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      The Alcoholic Cardiomyopathies – Genuine and Pseudo


      S. Karger AG

      Beriberi, Thiamine, Cobalt, Myocarditis, Heart failure, Coxsackie virus

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          Two types of genuine alcoholic cardiomyopathies can produce congestive heart failure, an acute fulminate hyperkinetic type with high cardiac output and a hypokinetic type with a low cardiac output, both of which respond to thiamine. When the chronic alcoholic develops a dilated cardiomyopathy with congestive heart failure without a history of significant malnutrition, then they do not respond to thiamine. This may be explained by a study in which mice given a myotropic virus plus alcohol developed more frequent and severe viral cardiomyopathies than those not fed alcohol. This suggests that a chronic dilated cardiomyopathy in an alcoholic may not be the direct result of the alcohol but secondary to a viral myocarditis. This suggests that the preferred terminology for a dilated cardiomyopathy in an alcoholic who does not respond to thiamine and good nutrition should simply be a dilated cardiomyopathy in an alcoholic. We should assume that the cardiomyopathy is possibly of viral etiology.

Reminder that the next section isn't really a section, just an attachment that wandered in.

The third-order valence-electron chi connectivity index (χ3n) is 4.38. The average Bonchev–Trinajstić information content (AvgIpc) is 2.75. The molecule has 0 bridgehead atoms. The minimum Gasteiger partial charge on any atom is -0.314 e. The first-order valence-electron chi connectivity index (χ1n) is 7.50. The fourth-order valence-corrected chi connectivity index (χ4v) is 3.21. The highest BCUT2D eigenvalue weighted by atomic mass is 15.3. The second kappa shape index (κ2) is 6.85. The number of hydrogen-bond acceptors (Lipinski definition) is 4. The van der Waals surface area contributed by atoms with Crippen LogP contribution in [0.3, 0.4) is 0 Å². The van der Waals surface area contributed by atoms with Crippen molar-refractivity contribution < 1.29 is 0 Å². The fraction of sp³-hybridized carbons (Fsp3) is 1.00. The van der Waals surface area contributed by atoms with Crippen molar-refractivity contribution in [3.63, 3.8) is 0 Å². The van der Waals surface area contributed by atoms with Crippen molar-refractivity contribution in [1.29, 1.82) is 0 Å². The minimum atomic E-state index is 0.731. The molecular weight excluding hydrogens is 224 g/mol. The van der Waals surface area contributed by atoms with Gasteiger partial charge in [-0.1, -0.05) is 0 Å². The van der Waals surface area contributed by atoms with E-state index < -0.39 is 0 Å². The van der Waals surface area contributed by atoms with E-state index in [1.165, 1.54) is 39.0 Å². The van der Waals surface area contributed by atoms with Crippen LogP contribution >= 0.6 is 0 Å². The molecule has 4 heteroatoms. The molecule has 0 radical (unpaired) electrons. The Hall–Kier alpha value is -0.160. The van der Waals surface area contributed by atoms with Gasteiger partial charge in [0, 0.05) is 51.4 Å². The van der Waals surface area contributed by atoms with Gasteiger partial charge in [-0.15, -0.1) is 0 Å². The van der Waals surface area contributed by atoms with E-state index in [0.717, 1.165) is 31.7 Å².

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          Author and article information

          S. Karger AG
          August 1999
          06 August 1999
          : 91
          : 2
          : 92-95
          Department of Medicine, State University of New York at Buffalo, N.Y., USA
          6886 Cardiology 1999;91:92–95
          © 1999 S. Karger AG, Basel

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          References: 42, Pages: 4


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